2021 October 17, Sunday

     In a prior essay I emphasized the importance of having values in politics. The premise of this essay is that it isn't enough that we're preserving a positive value structure in our time. We must ensure that a positive value structure is available for generations to come. We learned that lesson sadly from 2017 through 2020.

     Elsewhere I have made the case for having values and what those values should be. In the past half century these conservative values have also been called "libertarian" values. Somehow our conservative, right-wing, Republican community has maintained those values reasonably well and still I'm going to sleep each night wondering if I'm going to succumb to a Final Solution as the Democrats seize more power when their legitimate efforts fail.

     I criticize Nineteenth-Century Marxist values for neither lack of good intent nor compassion but for their failure to make a better world. Followers of those values and followers of those following their values have killed 262 million of their own citizens in horrible ways. I have a bigger picture of success than good intent and compassion and those values fall short where conservative American Constitutional values have succeeded.

     This is an interesting apparent contradiction. We should follow values in the face of pain and then I say we should choose our values based on their ability to create a world without the same pain. Let me repeat that with two new adjectives. We should follow values in the face of short-term pain and then I say we should choose our values based on their ability to create a world without the same long-term pain. We should choose our course based on getting where we want to go and then we should stay the course in the face of momentary distractions. This justification for values based on long-term success has been called "utilitarian."

     Marx's values don't get us where we want to go even if they appear to give us brief relief from life's inequities. Fortunately for those of us who believe in values and this utilitarian foundation, short-term and long-term are easy to tell apart. The short-term relief of socialism and left-wing racial policies go sour within a few months while the long-term anguish becomes clear within a year and for centuries.

     Just as there are other values, there are other justifications for values. There are religious foundations for conservative values going back to the Ten Commandments and Old-Testiment law. There are "normative" justifications not involving religion such as the writings of Ayn Rand where these principles are taken as a given and correct foundation for human interaction. There are popularity arguments that most people prefer to live in a world where life, liberty, livelihood, property, and contract are treated as basic in human interaction. I believe the longer-term utilitarian approach gives good values and can help us resolve the issue of maintaining those values.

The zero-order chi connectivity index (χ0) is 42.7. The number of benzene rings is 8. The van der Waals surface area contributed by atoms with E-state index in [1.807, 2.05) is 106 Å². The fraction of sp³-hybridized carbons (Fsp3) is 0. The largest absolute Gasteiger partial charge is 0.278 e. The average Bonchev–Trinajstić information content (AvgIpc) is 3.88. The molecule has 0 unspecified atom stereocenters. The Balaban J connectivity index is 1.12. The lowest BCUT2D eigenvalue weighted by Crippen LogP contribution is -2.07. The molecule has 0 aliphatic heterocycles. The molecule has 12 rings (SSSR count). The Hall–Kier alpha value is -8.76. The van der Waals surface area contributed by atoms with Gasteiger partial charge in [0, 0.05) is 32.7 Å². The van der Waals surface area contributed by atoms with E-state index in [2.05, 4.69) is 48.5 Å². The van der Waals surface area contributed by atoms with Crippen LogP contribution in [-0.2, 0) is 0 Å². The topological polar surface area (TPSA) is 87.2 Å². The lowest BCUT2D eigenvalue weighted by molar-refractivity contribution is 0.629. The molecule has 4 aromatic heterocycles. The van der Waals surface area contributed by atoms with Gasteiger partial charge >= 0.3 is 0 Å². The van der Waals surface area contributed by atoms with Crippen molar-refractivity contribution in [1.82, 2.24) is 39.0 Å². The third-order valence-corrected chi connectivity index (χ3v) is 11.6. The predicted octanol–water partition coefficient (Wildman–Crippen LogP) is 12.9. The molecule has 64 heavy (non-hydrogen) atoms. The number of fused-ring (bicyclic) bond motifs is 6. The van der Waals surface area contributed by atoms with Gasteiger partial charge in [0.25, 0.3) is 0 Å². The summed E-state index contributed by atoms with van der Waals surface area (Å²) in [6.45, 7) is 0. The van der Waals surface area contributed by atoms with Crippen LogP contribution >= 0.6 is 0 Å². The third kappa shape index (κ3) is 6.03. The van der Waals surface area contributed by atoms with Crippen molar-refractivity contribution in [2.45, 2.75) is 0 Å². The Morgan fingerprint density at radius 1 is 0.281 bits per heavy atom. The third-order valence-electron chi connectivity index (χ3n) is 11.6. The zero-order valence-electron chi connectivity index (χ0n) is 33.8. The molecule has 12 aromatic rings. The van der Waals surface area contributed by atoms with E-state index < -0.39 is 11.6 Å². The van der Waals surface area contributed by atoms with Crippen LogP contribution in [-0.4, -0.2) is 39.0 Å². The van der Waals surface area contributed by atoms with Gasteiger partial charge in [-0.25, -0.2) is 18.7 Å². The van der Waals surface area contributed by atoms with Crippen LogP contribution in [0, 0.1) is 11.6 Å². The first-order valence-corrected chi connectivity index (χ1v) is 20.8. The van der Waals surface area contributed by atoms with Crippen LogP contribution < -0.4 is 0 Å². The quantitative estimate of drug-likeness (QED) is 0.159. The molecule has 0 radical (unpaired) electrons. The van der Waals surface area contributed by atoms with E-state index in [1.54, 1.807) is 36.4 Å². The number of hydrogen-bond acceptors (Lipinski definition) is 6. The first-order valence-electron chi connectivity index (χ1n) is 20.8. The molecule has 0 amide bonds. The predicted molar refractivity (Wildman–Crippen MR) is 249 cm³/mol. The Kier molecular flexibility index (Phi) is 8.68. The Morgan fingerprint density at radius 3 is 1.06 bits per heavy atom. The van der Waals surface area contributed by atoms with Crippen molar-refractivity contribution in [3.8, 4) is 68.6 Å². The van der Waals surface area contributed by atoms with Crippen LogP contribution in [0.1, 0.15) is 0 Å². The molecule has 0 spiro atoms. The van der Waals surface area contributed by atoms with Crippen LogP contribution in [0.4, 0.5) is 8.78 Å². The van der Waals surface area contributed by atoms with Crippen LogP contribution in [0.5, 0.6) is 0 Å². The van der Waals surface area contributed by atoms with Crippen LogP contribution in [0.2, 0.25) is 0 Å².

Whatever the foundation, American's successful history from 1789 through 1912 has been correlated with embracing conservative values and I believe that correlation is there because those value are the source of our success. As we deviated from those values our success diminished to the point where I believe our nation reached its zenith around 1966 and has lost more than it has gained since then. I believe we have more technology but less economic security. There are several positive social changes that are, in my opinion, outweighed by an acceptance of idiocy and hate.

     The Republican Party has been closer to these libertarian values than the Democratic Party and that alignment has become closer and closer in the past few decades. I feel Republican acceptance of bigger government and pro-life abortion propaganda are weaknesses in that armor, but the alignment of Republican and conservative values and the alignment of Democrat and Marxist-style hate have become clearer and clearer of late. Those unconvinced after the goofiness of 2020 are likely never going to see this, but their platitudes and rhetoric without foundation in logic or values makes it clear this is their lack of vision rather than true alternative opinions.

     So why do I feel our conservative values as stated have failed us? Because a sea of valueless hate has succeeded in winning support from nearly half our country and has allowed Democrats to use outright violence and theft when propaganda hasn't been enough. Their political machine is able to invade our country without basis, values, logic, fact, or even popularity. Democrats stole the 2020 election, Republicans had two and half months to prevent a catastrophic inauguration, and, somehow, nobody in positions of authority did anything about it. I believe many of those Republicans were "Never-Trumper" people counting on others to save the day without themselves being identified with Donald Trump and I believe many of those Republicans were grossly incompetent or cowardly. I also believe our "nicer" values of respecting people of different opinions blocked us from retaliating when our opponents had no such respect or restrictions. Being a pacifist is great, but it doesn't work well on the actual combat battlefield.